Daily Archives: 14 January 2006

Australia-Japan Baseball Diplomacy

1930s:

The Claxton Shield [national baseball competition] was inaugurated without fanfare at the 1934 carnival in Adelaide. Held between 4 and 11 August 1934, the first series was won by South Australia.

Shortly before the second Claxton Shield, a Japanese team visited Sydney as part of the Japanese Training Squadron. New South Wales played their representative Claxton Shield side against this team and won 9-2. As the other leading baseball nation of the world besides the United States, Japan was highly regarded by Australian baseballers. The Australians made numerous efforts to play visiting Japanese sides and recruit Japanese residents into Australian teams. Japan reciprocated this support, with the Japanese consul general sponsoring the Sydney first-grade competition, to be known as the Nippon Cup, the most significant trophy in New South Wales baseball to date.

1950s:

In 1954, nine years after the end of hostilities against Japan, the ABC [Australian Baseball Council] arranged for a Japanese baseball team called the Tokyo Giants to tour Australia. Prime Minister Robert Menzies gave assurances that the tour would proceed without hindrance or incident, but he did not count on the powerful Returned Serviceman’s League (RSL), who had objected to the tour from the outset. Nor did the Japanese team improve their standing with the RSL by arriving in Australia on Remembrance Day, 11 November. The visitors defeated the Queensland team 10-1 before only five hundred spectators. Three easy victories over Sydney teams were followed by the first “test” against Australia on 17 November. This test proved the most exciting game of the tour, with the score tied 8-8 after ten innings. The Giants would score 6 runs in the eleventh inning to win the game.

Traveling to Canberra for games on 19 and 21 November, the Japanese met Prime Minister Menzies, along with his minister for the interior, Kent Hughes, a former prisoner of the Japanese. Both warmly welcomed the visitors. Tokyo’s schedule had included games in Melbourne and Perth, but relentless pressure from the RSL forced the cancellation of the rest of the Australian tour.

SOURCE: A History of Australian Baseball: Time and Game, by Joe Clark (U. Nebraska Press, 2003), pp. 53, 64

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Australian Baseball Lingo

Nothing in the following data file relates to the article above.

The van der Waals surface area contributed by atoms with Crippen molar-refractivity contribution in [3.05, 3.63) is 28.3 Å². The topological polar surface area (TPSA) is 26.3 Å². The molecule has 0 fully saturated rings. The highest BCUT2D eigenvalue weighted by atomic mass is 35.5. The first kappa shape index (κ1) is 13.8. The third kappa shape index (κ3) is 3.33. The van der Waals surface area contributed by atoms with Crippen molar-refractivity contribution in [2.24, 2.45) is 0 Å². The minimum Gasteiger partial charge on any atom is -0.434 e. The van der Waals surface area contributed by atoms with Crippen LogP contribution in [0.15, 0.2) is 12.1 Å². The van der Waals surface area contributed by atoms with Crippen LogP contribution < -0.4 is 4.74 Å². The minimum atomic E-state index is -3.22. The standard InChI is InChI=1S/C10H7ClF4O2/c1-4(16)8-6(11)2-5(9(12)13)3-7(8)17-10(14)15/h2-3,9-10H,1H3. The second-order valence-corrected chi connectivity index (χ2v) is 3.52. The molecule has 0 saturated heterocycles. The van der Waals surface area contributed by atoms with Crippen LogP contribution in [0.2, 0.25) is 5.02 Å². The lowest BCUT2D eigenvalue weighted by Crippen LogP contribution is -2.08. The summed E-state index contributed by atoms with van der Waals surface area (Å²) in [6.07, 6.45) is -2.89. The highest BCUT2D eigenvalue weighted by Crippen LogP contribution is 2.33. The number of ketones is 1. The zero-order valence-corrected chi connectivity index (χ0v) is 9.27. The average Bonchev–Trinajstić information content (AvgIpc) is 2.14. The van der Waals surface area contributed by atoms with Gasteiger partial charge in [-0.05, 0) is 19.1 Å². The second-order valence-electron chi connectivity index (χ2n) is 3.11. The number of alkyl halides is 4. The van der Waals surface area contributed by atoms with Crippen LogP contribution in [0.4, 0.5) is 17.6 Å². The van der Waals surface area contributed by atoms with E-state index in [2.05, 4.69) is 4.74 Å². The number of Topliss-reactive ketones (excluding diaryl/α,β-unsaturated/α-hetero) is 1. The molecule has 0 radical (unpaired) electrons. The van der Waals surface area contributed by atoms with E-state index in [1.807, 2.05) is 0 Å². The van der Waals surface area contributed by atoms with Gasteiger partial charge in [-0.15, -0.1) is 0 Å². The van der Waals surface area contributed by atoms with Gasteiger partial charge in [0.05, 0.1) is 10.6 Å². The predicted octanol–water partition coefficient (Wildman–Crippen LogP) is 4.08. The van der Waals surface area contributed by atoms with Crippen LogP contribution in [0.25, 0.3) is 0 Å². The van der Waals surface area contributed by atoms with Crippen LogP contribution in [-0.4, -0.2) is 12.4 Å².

It’s not surprising that Australia has its own particular Strain of baseball jargon. Here’s a sampling.

  • “BALLS OUT!” – called by umpire to tell fielding side to throw practice balls back into the dugout as the inning is about to start.
  • BLUE – Umpire, because of blue umpire’s uniform, even used when the umpire is not wearing blue. Victorian Baseball Association umpire, Greg Howard, has the car number plates “HEYBLU”!
  • DEAD – Out, as in “How many dead, Blue?” “Two dead”.
  • FOUR – colloquial reference to home plate. Only used in context of game situation though, as in “Look at Four! Look at Four!” from the third base coach to a runner running full speed into third, or “Four! Four!! Four!!!” from a catcher calling for a throw with a runner going home.
  • HOOKIE – Left handed batter, announced as “Hookie!” or by swallowing the first consonant ” ‘ookeeeee!”. Called by fielding side so outfielders can shift to the right side.
  • LOADED BASES – Bases Loaded. (Australian baseballers always place the adjective first here).
  • SIDE (Batting or fielding) – possibly a cricket term, referring to “the fielding side” (defence) or “the batting side” (offence).
  • SIDE – Called by the umpire to indicate three outs have been made in a half inning and it is time to swap from offence to defence and vice versa.
  • “TIME AND GAME!” – Most Australian club games are timed, usually two hours or less. When a timed game is over, the umpire yells “Time and game!”. Mixed reactions are predictable when this is yelled, from jubilation by the winners to painful shrieks of ‘C’mon, Blue!?!” and other prevarications by the losers who may feel unjustly denied their right to try and win.

The Australian Baseball History website contains a fuller list.

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